Smoking + asthma + pregnant = a dangerous combination

September 5, 2013

(Medical Xpress)—New research from the University of Adelaide has shown for the first time that pregnant women who smoke as well as having asthma are greatly increasing the risk of complications for themselves and their unborn children.

In the first study of its kind in the world, researchers from the University's Robinson Institute compared data from more than 170,000 South Australian women over 10 years.

The results have been published online ahead of print in the European Respiratory Journal.

Speaking during National Asthma Week, lead author Dr Nicolette Hodyl says: "We know that being pregnant and having asthma poses risks to both the mother and the baby. We know that smoking poses risks to both the mother and the baby. But now we also know that the combination of these conditions represents a very dangerous situation.

"Asthma and smoking are separately linked during pregnancy to increased risk of bleeding from the before labour, , of membranes, and preterm birth (less than 37 weeks of pregnancy).

"The combination of asthma and smoking greatly increases the risk of these complications during pregnancy."

Dr Hodyl says 5.8% of pregnant women who were not asthmatic and non-smokers experienced a preterm birth. "For asthmatic women, the preterm increased to 6.5%. Among , 9.4% experienced preterm birth. And for asthmatic women who also smoked, the rate of preterm birth jumped to 12.7%, which is more than double the normal rate.

"This is an alarming statistic. We hope that pregnant women begin to understand the seriousness of this situation to their health and the health of their child," she says.

Dr Hodyl says the research also uncovered another worrying statistic: about a quarter of pregnant women with asthma are smokers.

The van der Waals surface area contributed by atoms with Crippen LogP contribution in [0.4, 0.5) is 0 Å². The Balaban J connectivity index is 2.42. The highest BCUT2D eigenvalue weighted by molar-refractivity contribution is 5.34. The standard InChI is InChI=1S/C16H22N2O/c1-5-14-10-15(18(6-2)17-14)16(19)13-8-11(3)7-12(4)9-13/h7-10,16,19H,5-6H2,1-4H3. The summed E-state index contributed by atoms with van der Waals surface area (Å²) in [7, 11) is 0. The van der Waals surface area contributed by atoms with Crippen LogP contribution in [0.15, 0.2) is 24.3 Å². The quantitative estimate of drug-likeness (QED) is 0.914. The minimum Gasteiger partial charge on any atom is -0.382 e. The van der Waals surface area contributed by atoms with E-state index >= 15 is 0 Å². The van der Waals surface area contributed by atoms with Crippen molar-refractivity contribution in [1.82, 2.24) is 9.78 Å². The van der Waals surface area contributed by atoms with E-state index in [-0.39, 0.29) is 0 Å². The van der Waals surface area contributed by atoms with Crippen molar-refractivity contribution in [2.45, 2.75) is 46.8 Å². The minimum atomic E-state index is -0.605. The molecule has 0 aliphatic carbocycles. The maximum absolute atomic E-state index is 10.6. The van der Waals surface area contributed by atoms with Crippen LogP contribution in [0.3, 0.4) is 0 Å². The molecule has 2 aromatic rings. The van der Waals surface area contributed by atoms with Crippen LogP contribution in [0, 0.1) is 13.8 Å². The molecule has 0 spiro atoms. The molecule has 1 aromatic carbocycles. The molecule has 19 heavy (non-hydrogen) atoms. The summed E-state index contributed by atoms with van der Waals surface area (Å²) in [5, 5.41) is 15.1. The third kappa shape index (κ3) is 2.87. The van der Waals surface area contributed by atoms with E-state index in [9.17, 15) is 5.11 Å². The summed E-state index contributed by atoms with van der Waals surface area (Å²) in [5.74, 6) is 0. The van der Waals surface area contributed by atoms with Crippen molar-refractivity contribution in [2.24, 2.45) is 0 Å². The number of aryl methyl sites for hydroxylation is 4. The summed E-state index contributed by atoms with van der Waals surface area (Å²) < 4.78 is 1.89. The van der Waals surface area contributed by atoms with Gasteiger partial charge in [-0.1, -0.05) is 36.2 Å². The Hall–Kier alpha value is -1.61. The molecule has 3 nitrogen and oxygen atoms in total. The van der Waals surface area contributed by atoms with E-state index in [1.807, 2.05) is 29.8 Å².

"While the rates of smoking have been decreasing in recent years, it is very concerning to us that many pregnant women with asthma are also smoking," she says.

"Quitting smoking during pregnancy is very difficult, and therefore pregnant women need as much support as possible from family, friends and health professionals. Our results show that even a reduction in the number of cigarettes women smoke per day can lead to some improvement to the risks to their child. However, the potential for poor health outcomes for both the mother and child should not be underestimated."

Explore further: Pregnant asthmatic women warned of health risks

More information: erj.ersjournals.com/gca?gca=er … B09031936.00054913v1

Related Stories

Pregnant asthmatic women warned of health risks

February 17, 2012
(Medical Xpress) -- Many pregnant women who suffer from asthma are putting their unborn child's health at risk by failing to use the right medication, according to a University of Adelaide researcher.

Open windows, lower risk for preterm birth: study

February 14, 2013
(HealthDay) —Opening the windows at home may help pregnant women reduce their risk for preterm birth or low birth weight, a new study indicates.